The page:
After a jury trial, appellant was found guilty of felony murder, possession of a knife during the commission of a crime, aggravated assault with a deadly weapon, and aggravated assault. The aggravated assault with a deadly weapon count was merged into the felony murder count and appellant was sentenced to life for the felony murder and a term of years on the other two counts. Her motion for new trial was denied and she appeals. 1
1. The trial court's original charge complied with the requirements of Edge v. State, 261 Ga. 865
, 867 (2), fn. 3 (414 SE2d 463
) (1992): "[T]he jury should be admonished that if it finds provocation and passion with respect to the act which caused the killing, it could not find felony murder, but would be authorized to find voluntary manslaughter." In a subsequent recharge, the trial court instructed on felony murder but, in doing so, did not repeat the Edge "admonition." Appellant enumerates this recharge as error.
While the court has a duty to recharge any part of the charge at the request of the jury, [cit.], the extent and character of any supplementary instructions are within the discretion of the court. [Cit.] In this case, where the jury [apparently requested a recharge on felony murder but apparently] did not request a recharge on [voluntary manslaughter], there was no error in the court's failure to give the recharge.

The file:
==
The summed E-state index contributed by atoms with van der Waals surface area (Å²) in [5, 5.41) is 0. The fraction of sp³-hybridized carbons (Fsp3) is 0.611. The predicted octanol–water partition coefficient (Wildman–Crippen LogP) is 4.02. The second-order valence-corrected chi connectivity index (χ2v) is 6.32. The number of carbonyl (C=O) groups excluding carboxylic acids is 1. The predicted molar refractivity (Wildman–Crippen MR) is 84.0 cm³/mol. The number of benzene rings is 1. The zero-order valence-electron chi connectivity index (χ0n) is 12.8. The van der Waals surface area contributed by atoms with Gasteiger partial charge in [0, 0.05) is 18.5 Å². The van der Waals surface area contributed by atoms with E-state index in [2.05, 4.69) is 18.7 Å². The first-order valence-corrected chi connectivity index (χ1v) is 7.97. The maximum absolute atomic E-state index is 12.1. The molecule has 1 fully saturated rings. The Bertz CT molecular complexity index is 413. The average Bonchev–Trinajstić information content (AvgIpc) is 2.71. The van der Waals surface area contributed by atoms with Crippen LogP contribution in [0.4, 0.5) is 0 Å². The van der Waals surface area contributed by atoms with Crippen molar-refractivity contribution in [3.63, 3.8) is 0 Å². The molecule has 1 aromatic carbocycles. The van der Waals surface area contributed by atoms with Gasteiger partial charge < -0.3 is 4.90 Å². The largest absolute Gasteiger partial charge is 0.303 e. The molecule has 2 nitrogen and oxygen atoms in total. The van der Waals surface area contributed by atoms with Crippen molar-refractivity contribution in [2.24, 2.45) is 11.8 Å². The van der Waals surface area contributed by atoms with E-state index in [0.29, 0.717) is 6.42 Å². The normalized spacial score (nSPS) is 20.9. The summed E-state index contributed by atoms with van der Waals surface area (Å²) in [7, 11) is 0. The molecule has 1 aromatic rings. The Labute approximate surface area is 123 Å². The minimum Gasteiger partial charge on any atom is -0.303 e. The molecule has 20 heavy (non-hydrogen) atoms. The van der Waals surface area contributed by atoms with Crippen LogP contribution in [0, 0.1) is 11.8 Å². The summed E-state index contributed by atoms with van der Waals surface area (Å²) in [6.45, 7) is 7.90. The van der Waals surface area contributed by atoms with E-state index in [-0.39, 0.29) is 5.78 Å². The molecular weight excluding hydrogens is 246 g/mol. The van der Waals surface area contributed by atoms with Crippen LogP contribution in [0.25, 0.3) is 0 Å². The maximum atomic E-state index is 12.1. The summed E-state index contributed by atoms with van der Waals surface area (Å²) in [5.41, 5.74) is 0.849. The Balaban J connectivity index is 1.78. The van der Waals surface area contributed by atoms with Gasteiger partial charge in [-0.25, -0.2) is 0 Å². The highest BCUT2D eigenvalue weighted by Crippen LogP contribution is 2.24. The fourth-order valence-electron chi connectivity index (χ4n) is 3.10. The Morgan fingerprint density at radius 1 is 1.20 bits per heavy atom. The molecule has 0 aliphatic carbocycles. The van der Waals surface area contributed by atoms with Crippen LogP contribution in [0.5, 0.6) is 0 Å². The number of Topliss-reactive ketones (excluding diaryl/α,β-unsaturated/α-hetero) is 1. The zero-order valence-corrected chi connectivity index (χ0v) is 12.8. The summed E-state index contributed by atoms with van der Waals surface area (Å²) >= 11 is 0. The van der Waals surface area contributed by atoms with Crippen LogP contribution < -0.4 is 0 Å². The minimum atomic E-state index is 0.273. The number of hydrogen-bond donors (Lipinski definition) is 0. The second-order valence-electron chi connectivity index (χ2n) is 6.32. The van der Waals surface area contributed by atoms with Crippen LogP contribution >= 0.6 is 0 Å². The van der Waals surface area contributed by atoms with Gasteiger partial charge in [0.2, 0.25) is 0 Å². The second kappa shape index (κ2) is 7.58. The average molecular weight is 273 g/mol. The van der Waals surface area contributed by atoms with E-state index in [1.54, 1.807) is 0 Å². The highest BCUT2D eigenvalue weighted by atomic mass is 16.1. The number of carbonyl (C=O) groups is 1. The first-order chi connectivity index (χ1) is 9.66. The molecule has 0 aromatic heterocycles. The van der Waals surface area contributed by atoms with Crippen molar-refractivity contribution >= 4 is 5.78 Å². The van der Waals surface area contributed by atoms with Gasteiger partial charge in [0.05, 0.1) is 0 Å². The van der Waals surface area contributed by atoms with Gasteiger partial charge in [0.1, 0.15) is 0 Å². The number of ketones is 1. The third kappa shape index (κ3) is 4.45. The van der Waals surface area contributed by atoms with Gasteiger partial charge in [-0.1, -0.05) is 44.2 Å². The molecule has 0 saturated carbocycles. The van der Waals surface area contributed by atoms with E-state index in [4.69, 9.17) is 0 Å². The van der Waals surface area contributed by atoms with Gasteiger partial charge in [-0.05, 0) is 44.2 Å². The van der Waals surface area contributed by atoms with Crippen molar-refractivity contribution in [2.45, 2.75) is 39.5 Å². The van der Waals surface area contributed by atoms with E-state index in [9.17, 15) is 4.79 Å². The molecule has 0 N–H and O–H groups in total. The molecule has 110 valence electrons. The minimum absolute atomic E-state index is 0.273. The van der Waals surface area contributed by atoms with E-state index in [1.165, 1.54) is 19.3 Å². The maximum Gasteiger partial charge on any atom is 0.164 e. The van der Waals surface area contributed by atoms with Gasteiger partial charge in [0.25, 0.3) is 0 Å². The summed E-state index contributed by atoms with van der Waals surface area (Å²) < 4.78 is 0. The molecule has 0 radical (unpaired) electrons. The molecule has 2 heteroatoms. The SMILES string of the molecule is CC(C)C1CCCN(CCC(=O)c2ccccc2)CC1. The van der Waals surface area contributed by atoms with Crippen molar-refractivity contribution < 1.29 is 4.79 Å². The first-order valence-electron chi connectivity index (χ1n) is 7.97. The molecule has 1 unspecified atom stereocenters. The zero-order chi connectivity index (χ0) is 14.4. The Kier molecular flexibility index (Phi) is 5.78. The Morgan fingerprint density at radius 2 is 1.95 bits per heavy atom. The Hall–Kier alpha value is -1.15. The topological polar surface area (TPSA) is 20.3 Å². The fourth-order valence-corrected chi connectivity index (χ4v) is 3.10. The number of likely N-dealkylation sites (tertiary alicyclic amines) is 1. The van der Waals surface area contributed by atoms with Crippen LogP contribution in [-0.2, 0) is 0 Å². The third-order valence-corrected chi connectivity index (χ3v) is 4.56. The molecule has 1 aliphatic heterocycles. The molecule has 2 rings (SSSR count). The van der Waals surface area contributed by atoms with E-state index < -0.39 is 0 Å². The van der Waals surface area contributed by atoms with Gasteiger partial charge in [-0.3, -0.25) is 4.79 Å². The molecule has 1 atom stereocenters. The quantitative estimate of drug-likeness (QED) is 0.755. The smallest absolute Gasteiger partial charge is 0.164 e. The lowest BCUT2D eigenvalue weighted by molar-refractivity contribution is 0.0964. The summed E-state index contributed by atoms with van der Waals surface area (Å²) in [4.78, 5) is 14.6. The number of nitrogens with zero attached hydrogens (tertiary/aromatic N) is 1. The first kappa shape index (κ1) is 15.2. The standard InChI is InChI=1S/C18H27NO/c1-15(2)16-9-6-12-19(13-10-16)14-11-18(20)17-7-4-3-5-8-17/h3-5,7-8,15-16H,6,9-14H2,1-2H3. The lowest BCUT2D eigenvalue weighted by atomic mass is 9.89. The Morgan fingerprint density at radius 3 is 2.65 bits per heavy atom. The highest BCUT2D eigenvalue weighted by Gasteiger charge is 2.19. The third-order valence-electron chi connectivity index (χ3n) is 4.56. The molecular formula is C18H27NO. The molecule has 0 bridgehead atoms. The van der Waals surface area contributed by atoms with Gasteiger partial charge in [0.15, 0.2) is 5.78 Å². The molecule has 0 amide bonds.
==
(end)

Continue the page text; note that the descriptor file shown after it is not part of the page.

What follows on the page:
Moreover, the trial court did recharge the jury as follows:
[A]gain, I want to caution you that just because I've given you these charges twice, you're not supposed to give them any more weight than you would the balance of the charge. You're supposed to consider in your deliberations at all times the charge in its entirety.
It follows that appellant's enumeration of the recharge as error is without merit.
2. The evidence adduced at trial showed that, after the murder victim tried to stop a fight at a night club, appellant began to fight with the murder victim. Appellant went to her car and obtained a knife. When she returned, she fought with the unarmed murder victim, eventually drawing the knife and stabbing her several times. Appellant also attacked two other women with the knife, succeeding in cutting their shirts only. This evidence was sufficient for a rational trier of fact to find appellant guilty beyond a reasonable doubt of the crimes charged. Jackson v. Virginia, 443 U. S. 307 (99 SC 2781, 61 LE2d 560) (1979); Dismuke v. State, 261 Ga. 254 (1) (403 SE2d 812) (1991)
Edward D. Lukemire, District Attorney, Dee Brophy, Assistant District Attorney, Michael J. Bowers, Attorney General, Susan V. Boleyn, Senior Assistant Attorney General, Rachelle L. Strausner, for appellee.